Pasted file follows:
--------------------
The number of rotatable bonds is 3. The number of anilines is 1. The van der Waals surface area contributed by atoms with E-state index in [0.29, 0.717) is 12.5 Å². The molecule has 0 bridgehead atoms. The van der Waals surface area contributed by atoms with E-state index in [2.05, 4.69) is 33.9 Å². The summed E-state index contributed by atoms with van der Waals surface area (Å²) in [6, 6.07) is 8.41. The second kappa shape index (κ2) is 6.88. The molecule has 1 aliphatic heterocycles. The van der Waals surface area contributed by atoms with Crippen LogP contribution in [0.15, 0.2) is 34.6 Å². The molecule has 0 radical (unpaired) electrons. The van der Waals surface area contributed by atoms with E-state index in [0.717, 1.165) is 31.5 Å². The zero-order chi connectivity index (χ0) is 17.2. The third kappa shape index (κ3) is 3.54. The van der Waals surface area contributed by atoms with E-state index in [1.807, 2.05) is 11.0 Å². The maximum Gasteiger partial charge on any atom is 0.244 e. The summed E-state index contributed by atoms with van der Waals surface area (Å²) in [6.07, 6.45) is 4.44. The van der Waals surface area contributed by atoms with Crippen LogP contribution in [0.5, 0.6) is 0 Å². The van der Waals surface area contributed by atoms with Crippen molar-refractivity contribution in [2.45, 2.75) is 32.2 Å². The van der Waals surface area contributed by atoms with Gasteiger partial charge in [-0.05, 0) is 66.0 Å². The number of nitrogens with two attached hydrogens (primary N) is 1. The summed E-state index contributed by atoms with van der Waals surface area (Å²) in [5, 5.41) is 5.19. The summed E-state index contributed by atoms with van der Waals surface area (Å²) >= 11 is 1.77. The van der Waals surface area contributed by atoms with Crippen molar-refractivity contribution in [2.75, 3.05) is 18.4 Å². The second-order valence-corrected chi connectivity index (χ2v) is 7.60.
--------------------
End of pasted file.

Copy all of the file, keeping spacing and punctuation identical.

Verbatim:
The number of rotatable bonds is 3. The number of anilines is 1. The van der Waals surface area contributed by atoms with E-state index in [0.29, 0.717) is 12.5 Å². The molecule has 0 bridgehead atoms. The van der Waals surface area contributed by atoms with E-state index in [2.05, 4.69) is 33.9 Å². The summed E-state index contributed by atoms with van der Waals surface area (Å²) in [6, 6.07) is 8.41. The second kappa shape index (κ2) is 6.88. The molecule has 1 aliphatic heterocycles. The van der Waals surface area contributed by atoms with Crippen LogP contribution in [0.15, 0.2) is 34.6 Å². The molecule has 0 radical (unpaired) electrons. The van der Waals surface area contributed by atoms with E-state index in [0.717, 1.165) is 31.5 Å². The zero-order chi connectivity index (χ0) is 17.2. The third kappa shape index (κ3) is 3.54. The van der Waals surface area contributed by atoms with E-state index in [1.807, 2.05) is 11.0 Å². The maximum Gasteiger partial charge on any atom is 0.244 e. The summed E-state index contributed by atoms with van der Waals surface area (Å²) in [6.07, 6.45) is 4.44. The van der Waals surface area contributed by atoms with Crippen LogP contribution in [0.5, 0.6) is 0 Å². The van der Waals surface area contributed by atoms with Crippen molar-refractivity contribution in [2.45, 2.75) is 32.2 Å². The van der Waals surface area contributed by atoms with Gasteiger partial charge in [-0.05, 0) is 66.0 Å². The number of nitrogens with two attached hydrogens (primary N) is 1. The summed E-state index contributed by atoms with van der Waals surface area (Å²) in [5, 5.41) is 5.19. The summed E-state index contributed by atoms with van der Waals surface area (Å²) >= 11 is 1.77. The van der Waals surface area contributed by atoms with Crippen molar-refractivity contribution in [2.75, 3.05) is 18.4 Å². The second-order valence-corrected chi connectivity index (χ2v) is 7.60.